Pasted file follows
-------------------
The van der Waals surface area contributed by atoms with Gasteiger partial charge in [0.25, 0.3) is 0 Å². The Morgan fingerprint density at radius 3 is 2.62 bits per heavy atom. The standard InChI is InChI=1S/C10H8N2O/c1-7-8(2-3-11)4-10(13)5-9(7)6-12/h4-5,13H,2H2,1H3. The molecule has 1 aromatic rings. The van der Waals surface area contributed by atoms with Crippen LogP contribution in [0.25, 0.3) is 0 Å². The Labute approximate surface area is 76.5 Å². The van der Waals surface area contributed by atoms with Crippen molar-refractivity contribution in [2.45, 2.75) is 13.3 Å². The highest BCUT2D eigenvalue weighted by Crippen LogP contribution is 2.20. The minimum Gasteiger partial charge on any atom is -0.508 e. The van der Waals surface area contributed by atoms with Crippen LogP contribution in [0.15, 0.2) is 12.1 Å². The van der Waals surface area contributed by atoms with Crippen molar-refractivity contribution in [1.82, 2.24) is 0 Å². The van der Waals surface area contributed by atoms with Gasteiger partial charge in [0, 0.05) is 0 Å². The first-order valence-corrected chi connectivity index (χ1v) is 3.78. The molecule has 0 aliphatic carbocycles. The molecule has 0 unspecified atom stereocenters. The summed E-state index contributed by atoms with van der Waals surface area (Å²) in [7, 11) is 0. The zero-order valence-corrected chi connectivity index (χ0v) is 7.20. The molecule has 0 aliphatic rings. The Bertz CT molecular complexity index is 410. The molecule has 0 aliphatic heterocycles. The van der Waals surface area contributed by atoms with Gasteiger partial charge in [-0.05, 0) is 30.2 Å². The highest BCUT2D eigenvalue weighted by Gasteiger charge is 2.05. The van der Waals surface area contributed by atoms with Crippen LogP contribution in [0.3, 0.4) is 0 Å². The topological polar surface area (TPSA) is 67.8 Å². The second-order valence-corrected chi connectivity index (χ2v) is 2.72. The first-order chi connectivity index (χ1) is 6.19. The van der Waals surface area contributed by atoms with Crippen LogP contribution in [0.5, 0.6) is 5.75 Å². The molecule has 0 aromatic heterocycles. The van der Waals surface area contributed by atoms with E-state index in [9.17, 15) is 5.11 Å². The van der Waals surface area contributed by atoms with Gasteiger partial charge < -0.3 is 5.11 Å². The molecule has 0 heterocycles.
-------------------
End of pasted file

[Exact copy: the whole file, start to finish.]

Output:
The van der Waals surface area contributed by atoms with Gasteiger partial charge in [0.25, 0.3) is 0 Å². The Morgan fingerprint density at radius 3 is 2.62 bits per heavy atom. The standard InChI is InChI=1S/C10H8N2O/c1-7-8(2-3-11)4-10(13)5-9(7)6-12/h4-5,13H,2H2,1H3. The molecule has 1 aromatic rings. The van der Waals surface area contributed by atoms with Crippen LogP contribution in [0.25, 0.3) is 0 Å². The Labute approximate surface area is 76.5 Å². The van der Waals surface area contributed by atoms with Crippen molar-refractivity contribution in [2.45, 2.75) is 13.3 Å². The highest BCUT2D eigenvalue weighted by Crippen LogP contribution is 2.20. The minimum Gasteiger partial charge on any atom is -0.508 e. The van der Waals surface area contributed by atoms with Crippen LogP contribution in [0.15, 0.2) is 12.1 Å². The van der Waals surface area contributed by atoms with Crippen molar-refractivity contribution in [1.82, 2.24) is 0 Å². The van der Waals surface area contributed by atoms with Gasteiger partial charge in [0, 0.05) is 0 Å². The first-order valence-corrected chi connectivity index (χ1v) is 3.78. The molecule has 0 aliphatic carbocycles. The molecule has 0 unspecified atom stereocenters. The summed E-state index contributed by atoms with van der Waals surface area (Å²) in [7, 11) is 0. The zero-order valence-corrected chi connectivity index (χ0v) is 7.20. The molecule has 0 aliphatic rings. The Bertz CT molecular complexity index is 410. The molecule has 0 aliphatic heterocycles. The van der Waals surface area contributed by atoms with Gasteiger partial charge in [-0.05, 0) is 30.2 Å². The highest BCUT2D eigenvalue weighted by Gasteiger charge is 2.05. The van der Waals surface area contributed by atoms with Crippen LogP contribution in [0.3, 0.4) is 0 Å². The topological polar surface area (TPSA) is 67.8 Å². The second-order valence-corrected chi connectivity index (χ2v) is 2.72. The first-order chi connectivity index (χ1) is 6.19. The van der Waals surface area contributed by atoms with Crippen LogP contribution in [0.5, 0.6) is 5.75 Å². The molecule has 0 aromatic heterocycles. The van der Waals surface area contributed by atoms with E-state index in [9.17, 15) is 5.11 Å². The van der Waals surface area contributed by atoms with Gasteiger partial charge < -0.3 is 5.11 Å². The molecule has 0 heterocycles.